n. The vertical height on a section of a tree bole that has been scorched, burned, or reduced to charcoal.
Char is a general term referring to an object that has been blackened by fire, and char height refers to the vertical distance from groundline to the highest point of blackening on a tree bole. It is usually highest on the uphill side of the tree or the opposite side from the direction of maximum spread. The degree of charring may change along this distance. Char is usually deepest near the groundline and becomes lighter higher up.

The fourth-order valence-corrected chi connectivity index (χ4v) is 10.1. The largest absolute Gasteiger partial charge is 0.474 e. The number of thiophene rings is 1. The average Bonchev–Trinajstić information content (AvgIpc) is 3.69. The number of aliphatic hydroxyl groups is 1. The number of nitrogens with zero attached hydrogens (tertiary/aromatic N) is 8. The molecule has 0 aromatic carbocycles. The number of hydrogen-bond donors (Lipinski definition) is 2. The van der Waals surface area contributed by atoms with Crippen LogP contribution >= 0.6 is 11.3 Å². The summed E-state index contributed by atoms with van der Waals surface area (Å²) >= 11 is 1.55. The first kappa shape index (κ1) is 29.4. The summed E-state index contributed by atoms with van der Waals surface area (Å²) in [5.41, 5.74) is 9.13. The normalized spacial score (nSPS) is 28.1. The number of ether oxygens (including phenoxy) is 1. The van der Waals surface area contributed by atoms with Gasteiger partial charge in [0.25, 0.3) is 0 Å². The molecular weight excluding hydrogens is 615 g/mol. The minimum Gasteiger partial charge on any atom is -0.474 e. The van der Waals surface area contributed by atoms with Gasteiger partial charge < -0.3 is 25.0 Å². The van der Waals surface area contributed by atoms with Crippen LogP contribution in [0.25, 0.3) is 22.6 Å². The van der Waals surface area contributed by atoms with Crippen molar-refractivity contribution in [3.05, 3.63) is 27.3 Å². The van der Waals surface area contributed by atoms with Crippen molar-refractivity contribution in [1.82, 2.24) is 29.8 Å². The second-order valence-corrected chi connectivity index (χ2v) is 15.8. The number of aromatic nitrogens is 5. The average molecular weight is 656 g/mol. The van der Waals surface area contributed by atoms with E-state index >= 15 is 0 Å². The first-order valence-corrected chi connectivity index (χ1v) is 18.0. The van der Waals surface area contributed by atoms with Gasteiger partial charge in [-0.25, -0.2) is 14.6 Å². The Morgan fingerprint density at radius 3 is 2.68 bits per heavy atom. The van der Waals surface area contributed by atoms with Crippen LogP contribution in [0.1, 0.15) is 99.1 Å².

Several studies have shown char height, or relative char height, to be correlated with post-fire tree mortality (see Dixon and others 1984; Wyant and others 1986; Regelbrugge and Conard 1993; Beverly and Martell 2003; Hély and others 2003; Thies and others 2006). Relative char height is the maximum char height as a proportion of the total tree height.